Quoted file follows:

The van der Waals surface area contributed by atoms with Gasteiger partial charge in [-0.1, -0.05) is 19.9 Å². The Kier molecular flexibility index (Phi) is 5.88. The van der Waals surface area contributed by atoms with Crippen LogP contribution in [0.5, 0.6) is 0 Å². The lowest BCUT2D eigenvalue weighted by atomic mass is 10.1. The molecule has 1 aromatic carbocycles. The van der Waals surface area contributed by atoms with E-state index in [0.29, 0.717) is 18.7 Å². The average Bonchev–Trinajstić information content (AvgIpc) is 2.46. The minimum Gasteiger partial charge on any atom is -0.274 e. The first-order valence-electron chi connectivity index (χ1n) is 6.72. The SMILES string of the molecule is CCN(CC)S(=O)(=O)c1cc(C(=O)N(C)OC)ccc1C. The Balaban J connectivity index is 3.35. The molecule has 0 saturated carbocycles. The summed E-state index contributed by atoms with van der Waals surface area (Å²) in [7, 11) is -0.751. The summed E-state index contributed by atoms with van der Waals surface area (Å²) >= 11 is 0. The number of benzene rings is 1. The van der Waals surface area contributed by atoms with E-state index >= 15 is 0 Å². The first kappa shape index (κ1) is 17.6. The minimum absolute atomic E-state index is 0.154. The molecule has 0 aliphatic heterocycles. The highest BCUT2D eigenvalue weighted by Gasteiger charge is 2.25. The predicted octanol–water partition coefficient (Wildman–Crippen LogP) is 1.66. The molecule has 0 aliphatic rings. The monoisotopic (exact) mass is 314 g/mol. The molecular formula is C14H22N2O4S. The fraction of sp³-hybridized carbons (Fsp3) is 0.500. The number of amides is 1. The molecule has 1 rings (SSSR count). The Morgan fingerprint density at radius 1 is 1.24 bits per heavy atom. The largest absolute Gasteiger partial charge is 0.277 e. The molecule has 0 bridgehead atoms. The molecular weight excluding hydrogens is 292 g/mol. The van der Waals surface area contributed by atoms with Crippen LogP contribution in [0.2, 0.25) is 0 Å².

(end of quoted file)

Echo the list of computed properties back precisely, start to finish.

The van der Waals surface area contributed by atoms with Gasteiger partial charge in [-0.1, -0.05) is 19.9 Å². The Kier molecular flexibility index (Phi) is 5.88. The van der Waals surface area contributed by atoms with Crippen LogP contribution in [0.5, 0.6) is 0 Å². The lowest BCUT2D eigenvalue weighted by atomic mass is 10.1. The molecule has 1 aromatic carbocycles. The van der Waals surface area contributed by atoms with E-state index in [0.29, 0.717) is 18.7 Å². The average Bonchev–Trinajstić information content (AvgIpc) is 2.46. The minimum Gasteiger partial charge on any atom is -0.274 e. The first-order valence-electron chi connectivity index (χ1n) is 6.72. The SMILES string of the molecule is CCN(CC)S(=O)(=O)c1cc(C(=O)N(C)OC)ccc1C. The Balaban J connectivity index is 3.35. The molecule has 0 saturated carbocycles. The summed E-state index contributed by atoms with van der Waals surface area (Å²) in [7, 11) is -0.751. The summed E-state index contributed by atoms with van der Waals surface area (Å²) >= 11 is 0. The number of benzene rings is 1. The van der Waals surface area contributed by atoms with E-state index >= 15 is 0 Å². The first kappa shape index (κ1) is 17.6. The minimum absolute atomic E-state index is 0.154. The molecule has 0 aliphatic heterocycles. The highest BCUT2D eigenvalue weighted by Gasteiger charge is 2.25. The predicted octanol–water partition coefficient (Wildman–Crippen LogP) is 1.66. The molecule has 0 aliphatic rings. The monoisotopic (exact) mass is 314 g/mol. The molecular formula is C14H22N2O4S. The fraction of sp³-hybridized carbons (Fsp3) is 0.500. The number of amides is 1. The molecule has 1 rings (SSSR count). The Morgan fingerprint density at radius 1 is 1.24 bits per heavy atom. The largest absolute Gasteiger partial charge is 0.277 e. The molecule has 0 bridgehead atoms. The molecular weight excluding hydrogens is 292 g/mol. The van der Waals surface area contributed by atoms with Crippen LogP contribution in [0.2, 0.25) is 0 Å².